The Blacker Compendium is $44.95. Buy it here!
..and other freestone streams is my new book, completed in May, 2012. Today – June 6, 2012, I’m waiting for the proof to arrive from the printer. I’ll look through it and hope all of the previous edits are correct. Mostly I want to see if the book has the right “look and feel.” We’ll see. Here’s the cover.
It’s a short book by design because I wanted to help folks understand about basic freestone trout stream fly fishing. While there is a lot of detail in the book, it is clearly and concisely stated. It has over 130 B&W pix and several charts to illustrate what is being discussed. Black and white printing allowed me to keep the price low – $14.95; I’ll put all of the pix on this site in full color. Of course the best way to color the book is by going trout fishing soon, and then again!
I use my home stream – The Big Thompson River as it flows through the canyon named for it – as the trout stream template, but the information within will hold true for most western freestone trout streams. For over 30 years it has for me. While every stream or river has its own character and clock, all of them have most of the insects I present, and most of the fly patterns will work on most streams up here. I write with the idea that solid fundamentals apply to good fly fishing practices.
Chapters cover The River, Fish! Bugs! Flies!,Technique, Putting It Together, and Access and Ethics.
Fly Fishing Colorado’s Big Thompson River And Other Freestone Streams is 128 pages long, costs $14.95 and is available in stores or buy it here!
Kindle version $6.99
Nook Version $6.95
It’s Wednesday, June 13, 2012; 8:30am.
Two days ago the T was flowing 125cfs; yesterday it came up to 386 and was murky, washing debris from the streambed and its sides; this morning it’s flowing 270 and clearer, which is not a level I’d like to fish.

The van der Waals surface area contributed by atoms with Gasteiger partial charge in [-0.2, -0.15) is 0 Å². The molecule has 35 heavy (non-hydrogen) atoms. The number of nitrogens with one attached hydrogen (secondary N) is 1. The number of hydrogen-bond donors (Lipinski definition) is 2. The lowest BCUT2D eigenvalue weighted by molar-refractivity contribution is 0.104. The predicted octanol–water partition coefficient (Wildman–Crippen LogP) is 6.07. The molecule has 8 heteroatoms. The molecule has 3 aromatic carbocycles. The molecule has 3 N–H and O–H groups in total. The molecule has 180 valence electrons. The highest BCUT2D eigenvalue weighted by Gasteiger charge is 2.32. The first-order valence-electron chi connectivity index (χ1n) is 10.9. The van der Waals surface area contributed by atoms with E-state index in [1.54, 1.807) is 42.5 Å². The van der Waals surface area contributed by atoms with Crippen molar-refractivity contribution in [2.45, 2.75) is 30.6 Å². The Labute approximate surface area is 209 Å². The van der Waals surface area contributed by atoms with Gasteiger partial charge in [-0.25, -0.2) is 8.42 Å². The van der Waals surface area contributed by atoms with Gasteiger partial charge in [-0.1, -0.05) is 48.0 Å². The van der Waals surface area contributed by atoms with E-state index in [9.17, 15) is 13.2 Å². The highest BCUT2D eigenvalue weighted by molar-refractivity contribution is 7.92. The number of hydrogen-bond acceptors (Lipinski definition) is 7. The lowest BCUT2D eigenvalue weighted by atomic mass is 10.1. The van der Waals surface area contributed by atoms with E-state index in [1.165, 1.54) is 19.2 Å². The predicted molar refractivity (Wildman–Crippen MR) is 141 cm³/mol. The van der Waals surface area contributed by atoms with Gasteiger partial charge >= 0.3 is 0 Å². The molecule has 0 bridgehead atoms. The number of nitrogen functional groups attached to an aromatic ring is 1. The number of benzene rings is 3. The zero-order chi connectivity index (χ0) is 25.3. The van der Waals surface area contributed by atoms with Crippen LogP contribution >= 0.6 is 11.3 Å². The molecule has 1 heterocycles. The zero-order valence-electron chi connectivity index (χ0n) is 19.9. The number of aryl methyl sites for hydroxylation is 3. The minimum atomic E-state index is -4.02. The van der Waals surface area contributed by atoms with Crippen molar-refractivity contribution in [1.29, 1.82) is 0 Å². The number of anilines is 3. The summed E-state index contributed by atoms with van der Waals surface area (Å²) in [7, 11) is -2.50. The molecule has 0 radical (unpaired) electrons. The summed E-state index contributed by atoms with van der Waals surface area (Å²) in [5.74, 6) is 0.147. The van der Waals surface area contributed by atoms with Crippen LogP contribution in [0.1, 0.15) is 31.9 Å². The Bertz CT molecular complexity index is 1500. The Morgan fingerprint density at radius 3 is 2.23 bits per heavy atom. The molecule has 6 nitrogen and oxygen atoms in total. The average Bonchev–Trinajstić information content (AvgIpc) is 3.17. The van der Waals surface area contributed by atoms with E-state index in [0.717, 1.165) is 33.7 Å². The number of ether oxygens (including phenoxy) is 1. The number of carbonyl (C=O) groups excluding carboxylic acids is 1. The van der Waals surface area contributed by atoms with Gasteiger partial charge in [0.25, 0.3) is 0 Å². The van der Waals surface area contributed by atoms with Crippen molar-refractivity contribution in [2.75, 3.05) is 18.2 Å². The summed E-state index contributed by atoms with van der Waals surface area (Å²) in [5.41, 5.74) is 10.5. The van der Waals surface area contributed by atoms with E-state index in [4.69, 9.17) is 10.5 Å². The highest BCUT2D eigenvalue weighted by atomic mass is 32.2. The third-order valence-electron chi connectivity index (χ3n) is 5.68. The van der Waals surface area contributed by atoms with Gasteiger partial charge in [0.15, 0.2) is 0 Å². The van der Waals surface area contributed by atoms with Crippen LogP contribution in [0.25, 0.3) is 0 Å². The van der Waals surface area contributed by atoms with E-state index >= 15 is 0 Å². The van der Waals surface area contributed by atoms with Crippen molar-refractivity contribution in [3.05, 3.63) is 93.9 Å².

The high water cleaning is welcome for the river and her denizens, though. Before today the flow has been pretty low – summer flows of 124 for some time without a surge to clean the stream. I’m glad it’s come up, and wonder if the added water is going to fill Horsetooth Res because of the fire fighting going on up that way. It could just be that someone downstream made a call for water that can only be met by – gasp! – putting more water into the river.
At this flow, it would be fun to fish streamers. Shorten a leader to 6 feet and/or 1-2X; add 3-4 feet of 2X tippet. Tie on a #4-8 streamer pattern – a Bucktail, Zonker, Platte River Special, Hornberg or other favorite – and stand at one bank, cast to the opposite and let the fly drift with the current. Now and again, give the fly a 1-4 inch twitch. After 2-3 good drifts through one area of the bank – a good drift might be 2-8 feet long along the bank – take 2 steps downstream and repeat the cast/drift pattern. Cover the water.
When the water has some murk to it, a darker pattern will work best because trout can see it.
Have fun; wade safe!